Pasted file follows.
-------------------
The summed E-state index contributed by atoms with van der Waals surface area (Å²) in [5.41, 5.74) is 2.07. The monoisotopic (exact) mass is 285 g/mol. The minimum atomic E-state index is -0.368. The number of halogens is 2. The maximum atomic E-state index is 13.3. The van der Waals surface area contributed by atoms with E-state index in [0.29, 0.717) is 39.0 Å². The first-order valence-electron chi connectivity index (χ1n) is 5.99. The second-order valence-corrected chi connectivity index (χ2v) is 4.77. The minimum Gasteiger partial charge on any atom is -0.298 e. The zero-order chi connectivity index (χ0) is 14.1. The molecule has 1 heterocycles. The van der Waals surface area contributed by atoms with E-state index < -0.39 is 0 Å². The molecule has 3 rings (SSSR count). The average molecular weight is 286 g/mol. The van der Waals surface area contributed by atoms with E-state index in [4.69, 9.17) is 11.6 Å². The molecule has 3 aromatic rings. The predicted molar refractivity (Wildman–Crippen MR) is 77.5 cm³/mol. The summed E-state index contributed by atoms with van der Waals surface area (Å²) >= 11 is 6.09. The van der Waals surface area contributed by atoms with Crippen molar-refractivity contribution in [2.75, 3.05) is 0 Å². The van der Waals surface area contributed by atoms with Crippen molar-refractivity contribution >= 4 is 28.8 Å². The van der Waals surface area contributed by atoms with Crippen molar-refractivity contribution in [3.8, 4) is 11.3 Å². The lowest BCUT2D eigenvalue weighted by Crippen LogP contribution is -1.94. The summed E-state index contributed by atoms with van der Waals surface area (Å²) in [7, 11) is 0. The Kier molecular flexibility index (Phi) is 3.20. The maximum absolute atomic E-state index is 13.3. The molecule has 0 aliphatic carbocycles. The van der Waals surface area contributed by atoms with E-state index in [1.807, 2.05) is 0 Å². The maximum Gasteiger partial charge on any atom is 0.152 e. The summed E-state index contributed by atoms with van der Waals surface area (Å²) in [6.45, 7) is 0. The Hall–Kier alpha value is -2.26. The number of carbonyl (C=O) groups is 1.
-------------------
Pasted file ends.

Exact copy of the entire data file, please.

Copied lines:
The summed E-state index contributed by atoms with van der Waals surface area (Å²) in [5.41, 5.74) is 2.07. The monoisotopic (exact) mass is 285 g/mol. The minimum atomic E-state index is -0.368. The number of halogens is 2. The maximum atomic E-state index is 13.3. The van der Waals surface area contributed by atoms with E-state index in [0.29, 0.717) is 39.0 Å². The first-order valence-electron chi connectivity index (χ1n) is 5.99. The second-order valence-corrected chi connectivity index (χ2v) is 4.77. The minimum Gasteiger partial charge on any atom is -0.298 e. The zero-order chi connectivity index (χ0) is 14.1. The molecule has 1 heterocycles. The van der Waals surface area contributed by atoms with E-state index < -0.39 is 0 Å². The molecule has 3 rings (SSSR count). The average molecular weight is 286 g/mol. The van der Waals surface area contributed by atoms with E-state index in [4.69, 9.17) is 11.6 Å². The molecule has 3 aromatic rings. The predicted molar refractivity (Wildman–Crippen MR) is 77.5 cm³/mol. The summed E-state index contributed by atoms with van der Waals surface area (Å²) >= 11 is 6.09. The van der Waals surface area contributed by atoms with Crippen molar-refractivity contribution in [2.75, 3.05) is 0 Å². The van der Waals surface area contributed by atoms with Crippen molar-refractivity contribution >= 4 is 28.8 Å². The van der Waals surface area contributed by atoms with Crippen molar-refractivity contribution in [3.8, 4) is 11.3 Å². The lowest BCUT2D eigenvalue weighted by Crippen LogP contribution is -1.94. The summed E-state index contributed by atoms with van der Waals surface area (Å²) in [7, 11) is 0. The Kier molecular flexibility index (Phi) is 3.20. The maximum absolute atomic E-state index is 13.3. The molecule has 0 aliphatic carbocycles. The van der Waals surface area contributed by atoms with E-state index in [1.807, 2.05) is 0 Å². The maximum Gasteiger partial charge on any atom is 0.152 e. The summed E-state index contributed by atoms with van der Waals surface area (Å²) in [6.45, 7) is 0. The Hall–Kier alpha value is -2.26. The number of carbonyl (C=O) groups is 1.